Who we are?
A group of specifically trained dental health professionals working along-side with other healthcare professionals in Alberta, Canada to provide a multidisciplinary treatment and/or management of Cranio-Cervico-Facial Dysfunction (CCFD).
What is CCFD?
CCFD is composed of a number of clinical dysfunctions involving skeletal and muscular structures of the upper and lower jaw, which relate directly and indirectly to the upper cervical spine (upper neck area).
Why it's important?
Select structures of the head allow us to perform the most basic and vital functions for our survival such as breathing, chewing and swallowing. Our body’s capability in sacrificing less critical functions in order to maintain the flow of nutrients and oxygen to our organs and tissues is called maladaptation. However, although this adaptive process may keep the body alive in the short-term, it often does this at the expense of poor development, painful symptoms and increased wear and tear to the person in the long-term.
Our body is capable of responding to environmental pressures that translate into phenotypic change (change in our appearance). The term epigenetics was coined by Conrad H. Waddington in 1942, where he observed assimilation of select phenotypic characteristics in fruit flies as a result of environmental stress. Epigenetics explains why identical twins sometimes don’t look identical, especially in cases where they were separated at birth and lived in different environments. The maladaptive process discussed above is an example of environmental stress that leads to an epigenetic process, changing how we look. One example of this is where inability to breathe through your nose sets a cascade of structural changes in our face and associated structures. Some of these changes could be smaller nostrils and nasal passages, high and narrow palate, teeth crowding, retruded jaw position, TMJ clicking, headaches and muscle pain, forward head posture, neck pain, airway restriction or obstruction, excessive daytime sleepiness, weight gain etc. Our genetics play a role in how we adapt to these pressures, that is why not everybody develops symptoms or develops maladaptive changes the same way.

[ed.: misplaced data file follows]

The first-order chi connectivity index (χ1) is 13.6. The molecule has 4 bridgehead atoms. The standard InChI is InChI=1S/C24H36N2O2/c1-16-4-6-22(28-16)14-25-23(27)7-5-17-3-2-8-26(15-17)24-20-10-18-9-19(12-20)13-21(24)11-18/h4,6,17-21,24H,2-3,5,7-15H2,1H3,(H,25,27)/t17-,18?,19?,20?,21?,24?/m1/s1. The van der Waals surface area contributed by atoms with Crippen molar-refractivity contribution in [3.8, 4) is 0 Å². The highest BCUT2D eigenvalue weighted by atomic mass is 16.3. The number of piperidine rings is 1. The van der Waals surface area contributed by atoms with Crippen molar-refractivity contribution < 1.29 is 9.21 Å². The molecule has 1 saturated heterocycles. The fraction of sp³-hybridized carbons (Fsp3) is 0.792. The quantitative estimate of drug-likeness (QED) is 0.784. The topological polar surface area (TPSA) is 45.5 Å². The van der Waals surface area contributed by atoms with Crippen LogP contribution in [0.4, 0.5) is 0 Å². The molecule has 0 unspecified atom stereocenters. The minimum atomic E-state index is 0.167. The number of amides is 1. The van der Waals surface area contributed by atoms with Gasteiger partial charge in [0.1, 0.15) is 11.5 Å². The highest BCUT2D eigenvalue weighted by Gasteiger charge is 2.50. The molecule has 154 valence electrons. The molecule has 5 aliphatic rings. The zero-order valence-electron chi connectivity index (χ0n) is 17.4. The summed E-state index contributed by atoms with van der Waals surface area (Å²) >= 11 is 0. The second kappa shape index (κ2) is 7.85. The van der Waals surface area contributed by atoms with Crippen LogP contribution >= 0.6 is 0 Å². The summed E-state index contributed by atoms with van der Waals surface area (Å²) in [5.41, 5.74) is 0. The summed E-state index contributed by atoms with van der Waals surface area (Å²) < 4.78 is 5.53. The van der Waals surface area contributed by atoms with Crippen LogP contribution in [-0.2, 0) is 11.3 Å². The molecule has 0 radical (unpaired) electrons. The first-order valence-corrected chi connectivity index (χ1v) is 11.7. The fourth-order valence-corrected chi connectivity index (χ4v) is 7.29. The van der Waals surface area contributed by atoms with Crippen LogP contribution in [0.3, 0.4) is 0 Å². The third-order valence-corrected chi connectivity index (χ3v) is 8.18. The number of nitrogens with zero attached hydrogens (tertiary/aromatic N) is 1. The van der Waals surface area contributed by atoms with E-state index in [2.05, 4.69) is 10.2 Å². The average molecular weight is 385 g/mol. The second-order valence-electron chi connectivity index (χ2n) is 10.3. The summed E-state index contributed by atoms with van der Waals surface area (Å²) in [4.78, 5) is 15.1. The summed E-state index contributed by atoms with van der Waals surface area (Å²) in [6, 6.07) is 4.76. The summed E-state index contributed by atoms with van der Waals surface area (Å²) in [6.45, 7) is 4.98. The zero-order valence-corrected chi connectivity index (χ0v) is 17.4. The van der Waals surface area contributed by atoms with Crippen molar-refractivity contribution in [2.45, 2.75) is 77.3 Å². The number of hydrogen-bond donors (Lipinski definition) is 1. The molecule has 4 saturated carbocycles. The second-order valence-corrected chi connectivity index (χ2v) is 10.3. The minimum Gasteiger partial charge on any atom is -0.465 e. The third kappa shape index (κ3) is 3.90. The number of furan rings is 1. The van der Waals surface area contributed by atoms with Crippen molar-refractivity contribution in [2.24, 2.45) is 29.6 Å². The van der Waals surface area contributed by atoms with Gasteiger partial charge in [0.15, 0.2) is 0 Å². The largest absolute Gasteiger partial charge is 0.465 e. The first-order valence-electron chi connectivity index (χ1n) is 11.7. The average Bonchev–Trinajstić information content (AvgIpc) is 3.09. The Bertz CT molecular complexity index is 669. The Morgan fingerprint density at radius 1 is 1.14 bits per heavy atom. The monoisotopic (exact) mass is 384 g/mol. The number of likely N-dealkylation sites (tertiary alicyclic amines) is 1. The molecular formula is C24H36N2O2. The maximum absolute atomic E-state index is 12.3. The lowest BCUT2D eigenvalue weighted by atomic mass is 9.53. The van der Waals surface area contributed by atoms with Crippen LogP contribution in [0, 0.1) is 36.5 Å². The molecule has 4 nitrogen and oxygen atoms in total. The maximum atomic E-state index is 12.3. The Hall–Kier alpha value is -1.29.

How can we help?
As opposed to treating the symptoms, we have the ability to intervene at both the preventative stage and corrective stage of development, and the type of therapy depends on the age of the patient. With proper education we can minimize the impact that living in a modern world has on our development and it all can start with proper education at pregnancy. If functional and/or structural changes have already occurred, we enter the corrective stage of therapy. Understanding epigenetics and knowing how to harness its potential we can reverse some of the changes and direct development in the right direction, however that takes a multidisciplinary approach and awareness of the public.